Perhaps what impressed me the most about Henri was his vulnerability and openness. As well known as he was, he was still a very human person, which was very comforting. I remember Henri saying that what was the most personal was the most universal. All the doubts and confusions we go through, although personal to us, are also shared by those around us.
Although he was a Roman Catholic priest, Henri was very ecumenical. I am Protestant. We were all on a faith journey together. His concept of Christianity was not exclusive and he was trying to build a community that embraced the divisions.
Henri also had a keen interest in art, whether it be icons or the Rembrandt painting "The Return of the Prodigal Son." I was his teaching assistant at Boston College for a summer as well, and we did a joint presentation about that painting in class. Henri appreciated the visual and saw the spiritual in the world around him. We all met twice a week for lunch after his class, to go over what was happening, and for mass. Henri had an altar and sacred space for mass in the Carriage House, and on the altar were three icons, one an original and two copies of famous icons. When I was married he sent me a framed copy of an icon as a gift.
Above all, I think of Henri as a teacher, but some may think of him primarily as a writer. And in his writing, which was very spiritual, he shared the gifts of a visual artist. If artists are stereotyped as otherworldly, that was Henri. He functioned on another plane. And he appreciated that I was an artist, that I was able to help pay for Divinity School doing artwork for The New Yorker and other magazines.
I wish Henri's life could have been longer, but I am grateful for the time I was able to spend with him, for what I learned from him, and I think he would be pleased how the seeds he planted have touched many other lives through each of us.
by Stephen Pavy
I met Henri as a first-year MDiv student at Yale Divinity School, in spring 1982. Henri had left Yale the year before, but had come back to help organize and hold a Good Friday service and a protest at the Electric Boat Company in Groton, Connecticut. The music and service style of the Taizé community brought us together. The music was one of the foundations of the Good Friday service, and I was drawn immediately to the simple, repetitive songs and beautiful chants and rounds of Taizé. The combination of the music and the periods of silence and reflection coupled with Henri's Roman Catholic liturgical sensibilities and his passion for grounding all of this in active social justice made a huge impact on me and took me quickly away from my Midwestern United Methodist roots.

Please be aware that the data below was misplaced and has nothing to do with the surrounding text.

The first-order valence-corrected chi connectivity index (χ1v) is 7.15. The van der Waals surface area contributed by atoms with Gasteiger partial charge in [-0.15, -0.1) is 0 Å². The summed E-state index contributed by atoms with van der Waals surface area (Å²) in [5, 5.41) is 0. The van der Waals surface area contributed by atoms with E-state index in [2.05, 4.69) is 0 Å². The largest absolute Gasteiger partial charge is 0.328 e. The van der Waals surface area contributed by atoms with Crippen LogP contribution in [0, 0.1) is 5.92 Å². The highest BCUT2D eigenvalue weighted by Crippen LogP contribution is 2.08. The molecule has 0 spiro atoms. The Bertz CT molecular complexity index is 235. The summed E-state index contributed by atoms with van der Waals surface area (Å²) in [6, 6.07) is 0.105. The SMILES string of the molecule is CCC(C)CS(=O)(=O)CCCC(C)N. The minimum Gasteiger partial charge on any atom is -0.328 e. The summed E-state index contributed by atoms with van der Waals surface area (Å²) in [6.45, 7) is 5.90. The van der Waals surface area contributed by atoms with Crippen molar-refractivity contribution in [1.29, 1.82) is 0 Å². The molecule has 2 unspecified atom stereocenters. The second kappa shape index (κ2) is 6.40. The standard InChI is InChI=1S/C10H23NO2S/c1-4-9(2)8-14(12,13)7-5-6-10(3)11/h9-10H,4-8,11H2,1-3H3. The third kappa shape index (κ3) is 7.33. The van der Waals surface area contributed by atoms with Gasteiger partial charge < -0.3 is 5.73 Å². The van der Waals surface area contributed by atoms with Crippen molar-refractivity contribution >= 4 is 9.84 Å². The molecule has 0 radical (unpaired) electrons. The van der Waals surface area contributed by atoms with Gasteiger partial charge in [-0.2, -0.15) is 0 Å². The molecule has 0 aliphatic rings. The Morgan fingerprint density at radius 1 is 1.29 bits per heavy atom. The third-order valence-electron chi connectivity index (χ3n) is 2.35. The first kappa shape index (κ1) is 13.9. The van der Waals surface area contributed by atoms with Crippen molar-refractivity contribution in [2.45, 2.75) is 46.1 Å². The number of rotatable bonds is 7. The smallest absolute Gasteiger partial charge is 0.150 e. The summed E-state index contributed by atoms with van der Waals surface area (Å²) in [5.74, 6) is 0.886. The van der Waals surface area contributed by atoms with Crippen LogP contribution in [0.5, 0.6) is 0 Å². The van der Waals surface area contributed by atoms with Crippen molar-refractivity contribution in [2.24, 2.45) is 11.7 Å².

Later that same year, we met again in Mexico, where those of us from Yale who were studying liberation theology learned of Henri's new studies and interests in Latin American social justice issues. Through Henri, we met Father John Vesey and heard very different stories than we were receiving in the United States of the struggles in the lives of very ordinary people in Mexico, Guatemala, and Nicaragua.
My second year at Yale Divinity School led me deeper into the spirituality of Taizé. A Yale student had returned from an internship at Taizé and had begun regular prayer services in the small chapel that now bears Henri's name. At various times during that second year, Henri would reappear at Yale and we would find ourselves in conversation, reflection, silence, and prayer. He had started his stay at Harvard by that time, but his arrangement allowed him to teach one semester and then have time off to lecture and travel back to Latin America.
I had come to Yale after growing up in a parish household and having served as a licensed lay pastor in Indiana. I had one more year to complete my MDiv, and I knew I wasn't ready to return to the parish. I had experienced enough of the life of a parish minister to know that I needed a better grounding in some spiritual disciplines if I was to not only survive, but also thrive in the parish. I made my own journey to Taizé, in France, after my second year, in search for some of what thought I needed.
Sometime during that fall, while I was at Taizé, Henri and I corresponded and I learned that while the music and spirituality of the Taizé community had influenced Henri greatly, he had never visited there. In fact, early in his priesthood when he had become aware of the Taizé community, his bishop had forbidden him to visit. I invited Henri to come and visit and see the place where so much of what we had shared together had its start.